Still, he nudged Israel to take steps to reverse an "undertow" of international isolation that is worsened by its failure to make peace with the Palestinians. In a region roiled by political unrest, Obama said the days when the Israelis can seek protection from a handful of autocratic leaders in other nations are over, and he urged them to seek common ground with the Arab people, not just their governments.
Hours before Obama arrived in the West Bank, militants in the Gaza Strip launched at least two rockets at the southern Israeli town of Sderot, causing damage but no injuries, according to Israeli officials. As a presidential candidate in 2008, Obama visited the border town, which is frequently targeted in rocket attacks.
A small, murky, al-Qaida-inspired group calling itself the Mujahideen Shura Council in the Environs of Jerusalem claimed responsibility for the rocket fire. In a statement emailed to The Associated Press, it said it was sending a message to "Osama's soldiers" to protest the visit by "the Roman dog Obama" and to continue its campaign of holy war.
Over the past decade, Gaza militants have fired thousands of rockets and mortar shells at Israel, prompting Israel, with considerable U.S. assistance, to develop its Iron Dome missile defense system, which it credits with intercepting many rockets.
The president closed his five-hour trip to the West Bank with a visit to a U.S. government-funded youth center, where he cheered a performance by a dance troupe and held a private roundtable discussion with a small group of young Palestinian men. He recalled the conversation later in his Jerusalem speech, saying that if "any Israeli parent sat down with those kids, they'd say, 'I want these kids to succeed; I want them to prosper.' I believe that's what Israeli parents would want for these kids if they had a chance to listen to them and talk to them."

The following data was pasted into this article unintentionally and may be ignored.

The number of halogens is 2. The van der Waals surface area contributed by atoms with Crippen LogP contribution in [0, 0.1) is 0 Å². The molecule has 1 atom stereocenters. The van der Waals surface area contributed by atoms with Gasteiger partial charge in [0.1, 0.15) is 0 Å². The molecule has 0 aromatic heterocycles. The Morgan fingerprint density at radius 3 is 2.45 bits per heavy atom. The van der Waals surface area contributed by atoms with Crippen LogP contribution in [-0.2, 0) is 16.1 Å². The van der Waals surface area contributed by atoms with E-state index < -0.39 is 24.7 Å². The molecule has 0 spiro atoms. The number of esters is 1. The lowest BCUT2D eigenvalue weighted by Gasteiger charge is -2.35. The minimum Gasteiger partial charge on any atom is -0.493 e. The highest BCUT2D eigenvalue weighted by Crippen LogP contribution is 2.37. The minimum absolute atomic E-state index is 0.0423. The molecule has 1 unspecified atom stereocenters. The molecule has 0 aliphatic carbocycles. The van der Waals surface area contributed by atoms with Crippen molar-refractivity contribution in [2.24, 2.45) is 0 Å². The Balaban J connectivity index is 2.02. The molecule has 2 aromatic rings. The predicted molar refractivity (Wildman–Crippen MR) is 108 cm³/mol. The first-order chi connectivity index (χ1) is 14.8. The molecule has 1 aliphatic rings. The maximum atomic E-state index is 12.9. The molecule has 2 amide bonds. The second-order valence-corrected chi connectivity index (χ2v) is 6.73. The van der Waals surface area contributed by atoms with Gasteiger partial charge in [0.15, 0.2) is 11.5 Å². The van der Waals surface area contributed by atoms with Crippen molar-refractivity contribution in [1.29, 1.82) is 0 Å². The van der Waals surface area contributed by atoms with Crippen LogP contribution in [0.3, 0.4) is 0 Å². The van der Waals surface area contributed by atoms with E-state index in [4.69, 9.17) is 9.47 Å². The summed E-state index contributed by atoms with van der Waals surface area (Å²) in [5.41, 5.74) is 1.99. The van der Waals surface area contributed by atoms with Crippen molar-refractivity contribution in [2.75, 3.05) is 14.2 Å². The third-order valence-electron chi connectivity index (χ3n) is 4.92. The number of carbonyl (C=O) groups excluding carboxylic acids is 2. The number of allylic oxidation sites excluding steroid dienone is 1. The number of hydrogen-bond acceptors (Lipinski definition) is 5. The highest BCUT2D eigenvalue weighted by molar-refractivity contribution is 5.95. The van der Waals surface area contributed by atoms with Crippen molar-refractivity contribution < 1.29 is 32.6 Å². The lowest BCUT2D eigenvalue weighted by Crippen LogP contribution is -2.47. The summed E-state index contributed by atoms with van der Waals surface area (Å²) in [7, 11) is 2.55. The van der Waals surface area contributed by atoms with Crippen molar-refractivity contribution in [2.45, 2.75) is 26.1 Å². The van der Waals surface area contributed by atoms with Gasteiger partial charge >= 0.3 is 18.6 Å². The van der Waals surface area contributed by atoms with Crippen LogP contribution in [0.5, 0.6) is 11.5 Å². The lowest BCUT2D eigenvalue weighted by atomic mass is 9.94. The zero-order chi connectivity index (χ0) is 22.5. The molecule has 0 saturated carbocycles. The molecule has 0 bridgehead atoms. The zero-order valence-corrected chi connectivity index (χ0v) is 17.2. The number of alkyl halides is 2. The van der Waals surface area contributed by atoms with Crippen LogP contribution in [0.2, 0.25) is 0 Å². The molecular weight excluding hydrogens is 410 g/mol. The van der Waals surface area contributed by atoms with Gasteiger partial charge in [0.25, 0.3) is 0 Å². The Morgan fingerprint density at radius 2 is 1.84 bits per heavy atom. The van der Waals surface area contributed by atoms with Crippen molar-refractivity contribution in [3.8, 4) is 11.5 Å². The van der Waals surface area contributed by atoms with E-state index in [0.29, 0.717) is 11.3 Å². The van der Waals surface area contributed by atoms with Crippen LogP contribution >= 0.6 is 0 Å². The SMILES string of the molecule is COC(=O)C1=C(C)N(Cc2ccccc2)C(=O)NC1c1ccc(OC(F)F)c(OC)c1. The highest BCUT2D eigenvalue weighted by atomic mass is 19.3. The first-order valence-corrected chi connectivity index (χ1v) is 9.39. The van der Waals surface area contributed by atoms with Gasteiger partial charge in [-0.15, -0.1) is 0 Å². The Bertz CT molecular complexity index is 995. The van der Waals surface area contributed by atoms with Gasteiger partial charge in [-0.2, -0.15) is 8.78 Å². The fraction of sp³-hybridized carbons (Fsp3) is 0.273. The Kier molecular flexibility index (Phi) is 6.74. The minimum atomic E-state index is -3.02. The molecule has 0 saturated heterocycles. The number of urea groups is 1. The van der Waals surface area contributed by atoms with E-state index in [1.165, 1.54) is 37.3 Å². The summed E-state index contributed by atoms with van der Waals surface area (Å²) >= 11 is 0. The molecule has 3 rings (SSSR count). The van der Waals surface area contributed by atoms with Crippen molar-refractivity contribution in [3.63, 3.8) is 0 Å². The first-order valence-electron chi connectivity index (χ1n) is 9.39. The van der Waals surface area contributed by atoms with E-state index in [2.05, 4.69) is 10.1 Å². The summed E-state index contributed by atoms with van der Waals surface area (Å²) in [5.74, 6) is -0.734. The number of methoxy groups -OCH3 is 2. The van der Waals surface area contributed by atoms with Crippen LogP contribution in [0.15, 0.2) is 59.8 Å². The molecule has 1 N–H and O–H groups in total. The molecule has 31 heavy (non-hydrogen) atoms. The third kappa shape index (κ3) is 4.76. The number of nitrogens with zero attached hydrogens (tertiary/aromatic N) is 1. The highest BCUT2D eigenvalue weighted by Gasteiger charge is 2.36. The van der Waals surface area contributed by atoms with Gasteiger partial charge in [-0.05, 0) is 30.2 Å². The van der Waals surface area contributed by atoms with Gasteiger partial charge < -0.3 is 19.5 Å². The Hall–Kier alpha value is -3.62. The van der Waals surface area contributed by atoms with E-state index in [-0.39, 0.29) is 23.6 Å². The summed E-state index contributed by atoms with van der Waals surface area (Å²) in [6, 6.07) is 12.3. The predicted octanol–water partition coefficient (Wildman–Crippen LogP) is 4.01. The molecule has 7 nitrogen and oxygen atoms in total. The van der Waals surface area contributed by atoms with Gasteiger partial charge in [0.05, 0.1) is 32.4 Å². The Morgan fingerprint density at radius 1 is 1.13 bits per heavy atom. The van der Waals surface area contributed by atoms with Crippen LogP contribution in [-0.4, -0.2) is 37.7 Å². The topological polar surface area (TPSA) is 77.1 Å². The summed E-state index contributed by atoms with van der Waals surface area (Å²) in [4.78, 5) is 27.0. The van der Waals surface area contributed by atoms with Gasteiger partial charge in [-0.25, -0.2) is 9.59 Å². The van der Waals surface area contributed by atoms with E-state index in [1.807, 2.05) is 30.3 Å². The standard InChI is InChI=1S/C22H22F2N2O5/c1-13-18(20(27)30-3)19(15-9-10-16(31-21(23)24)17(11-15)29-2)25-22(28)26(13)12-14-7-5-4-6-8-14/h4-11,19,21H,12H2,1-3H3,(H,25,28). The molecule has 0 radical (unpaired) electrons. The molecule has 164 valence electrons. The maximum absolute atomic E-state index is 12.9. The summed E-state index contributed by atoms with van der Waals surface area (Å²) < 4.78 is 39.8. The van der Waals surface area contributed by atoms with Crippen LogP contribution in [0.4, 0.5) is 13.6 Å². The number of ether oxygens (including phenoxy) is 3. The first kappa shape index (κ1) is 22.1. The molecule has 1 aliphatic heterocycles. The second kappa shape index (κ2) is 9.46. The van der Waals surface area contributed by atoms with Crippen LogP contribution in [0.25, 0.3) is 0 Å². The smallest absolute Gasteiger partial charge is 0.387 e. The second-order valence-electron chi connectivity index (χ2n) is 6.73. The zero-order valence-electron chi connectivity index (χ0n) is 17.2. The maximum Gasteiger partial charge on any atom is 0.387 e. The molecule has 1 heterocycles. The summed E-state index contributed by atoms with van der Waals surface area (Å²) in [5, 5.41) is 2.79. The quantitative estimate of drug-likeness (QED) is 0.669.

While Obama was welcomed warmly in Israel, where U.S. and Israeli flags dotted the roadsides, Palestinians showed little excitement over Obama's shorter stop in the West Bank. Protesters defaced and burned posters of Obama in an expression of dissatisfaction with U.S. policy in the region. Several dozen demonstrators also gathered in downtown Ramallah during Obama's meetings, protesting what is perceived in the Palestinian territories to be a strong U.S. bias in favor of Israel.
The president opened the second day of his trip at Jerusalem's Israel Museum, a stop aimed at highlighting both the Jewish people's ancient connection to the land that is now Israel and the small nation's thriving modern economy.
The president and Israeli Prime Minister Benjamin Netanyahu viewed the Dead Sea Scrolls, the ancient Hebrew texts. It was a symbolic visit for Obama, who has battled against a perception in Israel that he sees the Holocaust, not historical ties to the region, as the rationale for the existence of the Jewish state. The president has repeatedly sought to correct that impression.
As he viewed the ancient scrolls displayed in a dimly lit room, Obama marveled at how the Hebrew language had changed so little that Netanyahu could read some of the writings. The two then toured a technology exhibit at the museum featuring several modern Israeli inventions, including an electric vehicle battery, a technology Obama has promoted in the U.S.
Obama was awarded Israel's Medal of Distinction Thursday night during a lavish dinner. He is the first sitting U.S. president to receive Israel's highest civilian honor.
Associated Press writers Matthew Lee, Ian Deitch and Josef Federman in Jerusalem, and Karin Laub and Mohammed Daraghmeh in Ramallah contributed to this report.
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